The Hamas attack stalled after achieving its initial objectives, which included killing 1,400 Israelis and a few foreigners, almost all of them civilians. Its surviving personnel retreated to Gaza with several hundred hostages, where they and Hamas’ other forces and cronies prepared to continue fighting by launching more rockets and missiles, and installing scores of thousands of booby-traps throughout Gaza against expected invasion by Israel. Hamas planned to use the hostages to delay an Israeli attack. The Israelis did not cooperate. First the Israelis used airstrikes on known Hamas targets in Gaza. At the same time Israeli tank and infantry units maneuvered to attack Gaza from several directions.
In the north, Hezbollah attacked Israelis with rockets and missiles but refused to try and enter Israel. There were a lot of Israeli troops in the north and Hezbollah had to worry about the Lebanese army attacking them, if Hezbollah forces tried to advance into Israel. Hezbollah has no allies in Lebanon and is considered an Iran-backed group that is hostile to the Lebanese government. The feeling is mutual.
The battle for Gaza continues, with Israel declaring it would eliminate the Hamas presence and take control of Gaza. Israel might eventually find some locals who can run Gaza and do so without threatening Israel or anyone else. Until then, Gaza will be under Israeli military occupation. That’s not a perfect solution but it’s better than putting Palestinians in charge. Any solutions seem to have eluded the Palestinians. It wasn’t always like that. The original UN plan for the area included separate Israeli and Palestinian states. The Palestinians were not satisfied and instead sought to destroy Israel and make the entire area Palestinian. The plan failed.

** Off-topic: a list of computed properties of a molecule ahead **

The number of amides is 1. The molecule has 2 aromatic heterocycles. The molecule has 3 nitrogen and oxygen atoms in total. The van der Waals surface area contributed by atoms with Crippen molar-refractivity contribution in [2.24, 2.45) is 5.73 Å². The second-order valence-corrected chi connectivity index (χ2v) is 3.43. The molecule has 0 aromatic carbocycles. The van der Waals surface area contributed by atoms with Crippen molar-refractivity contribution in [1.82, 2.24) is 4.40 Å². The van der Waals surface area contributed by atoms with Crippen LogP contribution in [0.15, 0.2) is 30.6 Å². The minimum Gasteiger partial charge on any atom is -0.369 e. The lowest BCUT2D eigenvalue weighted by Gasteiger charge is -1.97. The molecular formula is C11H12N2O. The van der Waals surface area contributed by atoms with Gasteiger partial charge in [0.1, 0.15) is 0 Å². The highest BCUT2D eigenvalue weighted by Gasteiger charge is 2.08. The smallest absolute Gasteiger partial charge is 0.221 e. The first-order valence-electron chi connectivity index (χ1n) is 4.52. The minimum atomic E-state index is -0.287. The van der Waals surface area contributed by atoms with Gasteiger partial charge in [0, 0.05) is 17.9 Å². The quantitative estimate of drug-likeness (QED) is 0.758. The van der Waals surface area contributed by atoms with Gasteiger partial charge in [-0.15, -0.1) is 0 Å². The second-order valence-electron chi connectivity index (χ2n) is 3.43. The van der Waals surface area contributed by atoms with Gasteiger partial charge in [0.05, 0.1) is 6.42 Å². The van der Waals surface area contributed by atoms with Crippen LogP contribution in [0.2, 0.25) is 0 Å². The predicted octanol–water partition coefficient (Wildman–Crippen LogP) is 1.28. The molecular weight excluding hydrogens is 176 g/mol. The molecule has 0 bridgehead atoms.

Currently fighting continues in Gaza, where 2.3 million Palestinians are dependent on foreign aid to survive. By the end of October, more than 7,000 Palestinians in Gaza had died, and Israeli troops haven’t begun the ground conquest of Gaza. Hamas forces are mostly in the vast network of tunnels below Gaza, along with the remaining hundreds or thousands of guided missiles and rockets which are still being launched at Israel.
Iran has tried to smuggle weapons, including rockets, into the West Bank but that has not been successful because the West Bank is landlocked with Jordan on its eastern border and Israel on the western border. Since 1967 the West Bank has been under Israeli military occupation. Some portions are under Palestinians control but are surrounded by Israeli troops and 23o Israeli settlements. Jordan cooperates with Israel in keeping things quiet in the West Bank, especially on the Jordanian border. There is some anti-Israel violence in the West Bank, but the Palestinians have not been able to sustain that because of their hostile, to groups like Hamas, attitude.